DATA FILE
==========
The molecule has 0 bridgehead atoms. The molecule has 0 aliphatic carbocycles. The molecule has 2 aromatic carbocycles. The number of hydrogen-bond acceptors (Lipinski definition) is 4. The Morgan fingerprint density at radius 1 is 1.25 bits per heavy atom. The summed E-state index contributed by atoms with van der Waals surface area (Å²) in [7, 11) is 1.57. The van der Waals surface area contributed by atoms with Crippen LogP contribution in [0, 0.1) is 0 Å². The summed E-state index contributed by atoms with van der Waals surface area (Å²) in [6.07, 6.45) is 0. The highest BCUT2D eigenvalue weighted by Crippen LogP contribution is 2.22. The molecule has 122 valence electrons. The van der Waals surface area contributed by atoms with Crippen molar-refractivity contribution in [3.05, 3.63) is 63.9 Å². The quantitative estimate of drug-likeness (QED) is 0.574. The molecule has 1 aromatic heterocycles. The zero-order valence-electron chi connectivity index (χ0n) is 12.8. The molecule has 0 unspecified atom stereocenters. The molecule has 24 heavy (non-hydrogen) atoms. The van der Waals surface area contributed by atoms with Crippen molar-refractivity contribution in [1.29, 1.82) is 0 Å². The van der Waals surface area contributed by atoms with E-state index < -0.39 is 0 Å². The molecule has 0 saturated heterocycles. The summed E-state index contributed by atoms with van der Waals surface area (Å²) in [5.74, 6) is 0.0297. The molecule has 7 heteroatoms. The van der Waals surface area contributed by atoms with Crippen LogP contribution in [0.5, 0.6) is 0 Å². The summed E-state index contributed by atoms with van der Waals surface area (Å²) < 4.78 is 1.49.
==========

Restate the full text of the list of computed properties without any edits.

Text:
The molecule has 0 bridgehead atoms. The molecule has 0 aliphatic carbocycles. The molecule has 2 aromatic carbocycles. The number of hydrogen-bond acceptors (Lipinski definition) is 4. The Morgan fingerprint density at radius 1 is 1.25 bits per heavy atom. The summed E-state index contributed by atoms with van der Waals surface area (Å²) in [7, 11) is 1.57. The van der Waals surface area contributed by atoms with Crippen LogP contribution in [0, 0.1) is 0 Å². The summed E-state index contributed by atoms with van der Waals surface area (Å²) in [6.07, 6.45) is 0. The highest BCUT2D eigenvalue weighted by Crippen LogP contribution is 2.22. The molecule has 122 valence electrons. The van der Waals surface area contributed by atoms with Crippen molar-refractivity contribution in [3.05, 3.63) is 63.9 Å². The quantitative estimate of drug-likeness (QED) is 0.574. The molecule has 1 aromatic heterocycles. The zero-order valence-electron chi connectivity index (χ0n) is 12.8. The molecule has 0 unspecified atom stereocenters. The molecule has 24 heavy (non-hydrogen) atoms. The van der Waals surface area contributed by atoms with Crippen molar-refractivity contribution in [1.29, 1.82) is 0 Å². The van der Waals surface area contributed by atoms with E-state index < -0.39 is 0 Å². The molecule has 0 saturated heterocycles. The summed E-state index contributed by atoms with van der Waals surface area (Å²) in [5.74, 6) is 0.0297. The molecule has 7 heteroatoms. The van der Waals surface area contributed by atoms with Crippen LogP contribution in [0.5, 0.6) is 0 Å². The summed E-state index contributed by atoms with van der Waals surface area (Å²) < 4.78 is 1.49.